So...I'm here to admit failure at giving in to that impulse, and commit to filling this space with whatever pointless, random, imperfect, and decidedly not profound things come to mind.
As part of the Digital History class I'm currently teaching (hi guys!) I've encouraged my students to make simple bullet lists of topics they might like to blog about during the semester. It's actually kind of impressive how inspirational a simple list can be, and this was by far the most enthusiastically received topic of discussion. It got me thinking about my own list, and in a broader sense the kinds of things that we deeply and personally connect with when we write about the topics that most closely speak to us. What do you choose when you're staring at a blank screen / page / typewriter (if you're a hipster)? The list I initially jotted down includes some things from summer travels and research (fear not, enlightening commentary about my recent trip to Paris and that one time when I jumped out of an airplane are in the works), but looking back over it I found myself a little surprised at how many things I feel like writing about connect back to places I thought I'd left in the past long ago.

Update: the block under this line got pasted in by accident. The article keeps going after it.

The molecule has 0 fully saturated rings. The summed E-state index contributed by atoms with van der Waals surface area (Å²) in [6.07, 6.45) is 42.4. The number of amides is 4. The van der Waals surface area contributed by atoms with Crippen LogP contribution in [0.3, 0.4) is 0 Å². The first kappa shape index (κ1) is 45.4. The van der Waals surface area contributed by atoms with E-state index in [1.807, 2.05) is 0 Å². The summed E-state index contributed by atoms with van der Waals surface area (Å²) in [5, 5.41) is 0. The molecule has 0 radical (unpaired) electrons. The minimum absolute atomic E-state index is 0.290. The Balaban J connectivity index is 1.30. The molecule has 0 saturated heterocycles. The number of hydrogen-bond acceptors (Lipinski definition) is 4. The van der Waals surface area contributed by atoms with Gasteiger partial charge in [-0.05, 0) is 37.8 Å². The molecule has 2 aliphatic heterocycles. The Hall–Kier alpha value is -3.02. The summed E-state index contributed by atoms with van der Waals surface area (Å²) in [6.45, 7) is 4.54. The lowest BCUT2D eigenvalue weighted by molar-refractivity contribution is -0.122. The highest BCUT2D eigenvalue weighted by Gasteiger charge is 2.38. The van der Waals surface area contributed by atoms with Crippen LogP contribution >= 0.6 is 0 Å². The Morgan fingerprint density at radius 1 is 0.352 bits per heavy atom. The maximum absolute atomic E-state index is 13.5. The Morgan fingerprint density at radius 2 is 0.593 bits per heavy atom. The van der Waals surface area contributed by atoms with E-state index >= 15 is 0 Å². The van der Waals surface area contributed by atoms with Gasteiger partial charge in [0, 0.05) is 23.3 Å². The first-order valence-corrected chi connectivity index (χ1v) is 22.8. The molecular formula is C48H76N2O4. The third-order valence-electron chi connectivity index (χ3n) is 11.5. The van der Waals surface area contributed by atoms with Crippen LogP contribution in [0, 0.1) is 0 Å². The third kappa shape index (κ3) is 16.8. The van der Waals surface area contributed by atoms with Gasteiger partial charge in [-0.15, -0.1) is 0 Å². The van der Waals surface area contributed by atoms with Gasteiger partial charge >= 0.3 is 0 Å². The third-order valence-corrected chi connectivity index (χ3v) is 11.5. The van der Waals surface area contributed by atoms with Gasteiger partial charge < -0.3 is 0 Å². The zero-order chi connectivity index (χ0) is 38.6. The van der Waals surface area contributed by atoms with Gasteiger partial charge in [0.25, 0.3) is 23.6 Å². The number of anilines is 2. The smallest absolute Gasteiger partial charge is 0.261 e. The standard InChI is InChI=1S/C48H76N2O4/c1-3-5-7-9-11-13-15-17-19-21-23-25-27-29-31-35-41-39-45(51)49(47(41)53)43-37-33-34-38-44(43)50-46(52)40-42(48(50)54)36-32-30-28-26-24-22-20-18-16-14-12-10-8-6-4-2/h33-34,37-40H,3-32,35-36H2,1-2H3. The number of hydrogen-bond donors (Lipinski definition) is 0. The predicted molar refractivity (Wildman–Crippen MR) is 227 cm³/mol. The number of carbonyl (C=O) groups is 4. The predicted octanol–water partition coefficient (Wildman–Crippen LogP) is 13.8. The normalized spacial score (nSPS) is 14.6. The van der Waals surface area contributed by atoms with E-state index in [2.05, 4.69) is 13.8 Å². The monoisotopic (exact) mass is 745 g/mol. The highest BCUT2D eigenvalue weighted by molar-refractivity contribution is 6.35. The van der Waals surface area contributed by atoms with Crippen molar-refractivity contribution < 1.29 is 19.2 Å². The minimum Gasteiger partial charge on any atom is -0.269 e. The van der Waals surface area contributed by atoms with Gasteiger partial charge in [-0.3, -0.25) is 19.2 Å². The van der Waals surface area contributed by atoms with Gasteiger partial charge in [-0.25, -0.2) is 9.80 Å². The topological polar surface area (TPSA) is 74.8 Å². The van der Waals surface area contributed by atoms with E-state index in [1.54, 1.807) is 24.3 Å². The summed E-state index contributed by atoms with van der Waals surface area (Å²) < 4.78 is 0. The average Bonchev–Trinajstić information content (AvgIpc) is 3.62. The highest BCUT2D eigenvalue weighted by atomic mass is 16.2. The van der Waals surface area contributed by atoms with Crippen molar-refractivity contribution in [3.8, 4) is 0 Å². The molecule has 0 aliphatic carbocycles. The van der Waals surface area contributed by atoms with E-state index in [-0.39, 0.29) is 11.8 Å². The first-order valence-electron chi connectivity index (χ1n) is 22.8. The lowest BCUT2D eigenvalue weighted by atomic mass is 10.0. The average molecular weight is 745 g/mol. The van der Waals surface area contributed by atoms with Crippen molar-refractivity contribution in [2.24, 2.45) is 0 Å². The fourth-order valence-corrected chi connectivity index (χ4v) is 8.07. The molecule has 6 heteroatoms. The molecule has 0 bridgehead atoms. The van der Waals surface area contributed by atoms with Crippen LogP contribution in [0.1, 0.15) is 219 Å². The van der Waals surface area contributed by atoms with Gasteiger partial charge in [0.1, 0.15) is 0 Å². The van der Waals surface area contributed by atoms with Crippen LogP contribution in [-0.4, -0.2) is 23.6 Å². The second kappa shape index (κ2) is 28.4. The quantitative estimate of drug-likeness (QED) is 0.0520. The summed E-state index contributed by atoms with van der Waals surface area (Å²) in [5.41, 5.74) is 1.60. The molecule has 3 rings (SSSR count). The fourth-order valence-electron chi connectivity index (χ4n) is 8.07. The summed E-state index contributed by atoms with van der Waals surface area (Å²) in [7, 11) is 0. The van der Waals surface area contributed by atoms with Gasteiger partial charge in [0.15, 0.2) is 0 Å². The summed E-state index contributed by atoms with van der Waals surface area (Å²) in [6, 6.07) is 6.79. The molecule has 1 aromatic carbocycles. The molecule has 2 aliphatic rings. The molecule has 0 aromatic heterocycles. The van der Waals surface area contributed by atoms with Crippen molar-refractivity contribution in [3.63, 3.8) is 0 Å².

Admittedly, I've been feeling pretty nostalgic lately. My father died in March, and it forced me to face up to the family past in some ways I wasn't totally expecting. I grew up on a ranch in California, and while the process of settling the estate it belongs to has been kind of a nightmare, it has also pushed me to look back on where I came from in some different ways. The historian in me is always in search of personal connections that bring the past into the present. It's easy enough to do this for my students, but surprisingly more difficult to process when it forces me to consider my own experiences. The enormity of the challenge sank in a few days ago as I walked a California dirt road for the first time in well over a decade, trying to come to grips with why it hurt so much to let go of a place that never felt like home to begin with. I have wrestled with whether or not and how much to post about things like this (how many feels are appropriate for this format?) but I figure that if I'm going to encourage my students to actively seek personal connections and incorporate them into their blogs because that makes good story telling, then it's only fair that I endeavor to do the same. Leading by example...the struggle is real.
Reality of the struggle aside, it's worth it, as most (even imperfect) things are.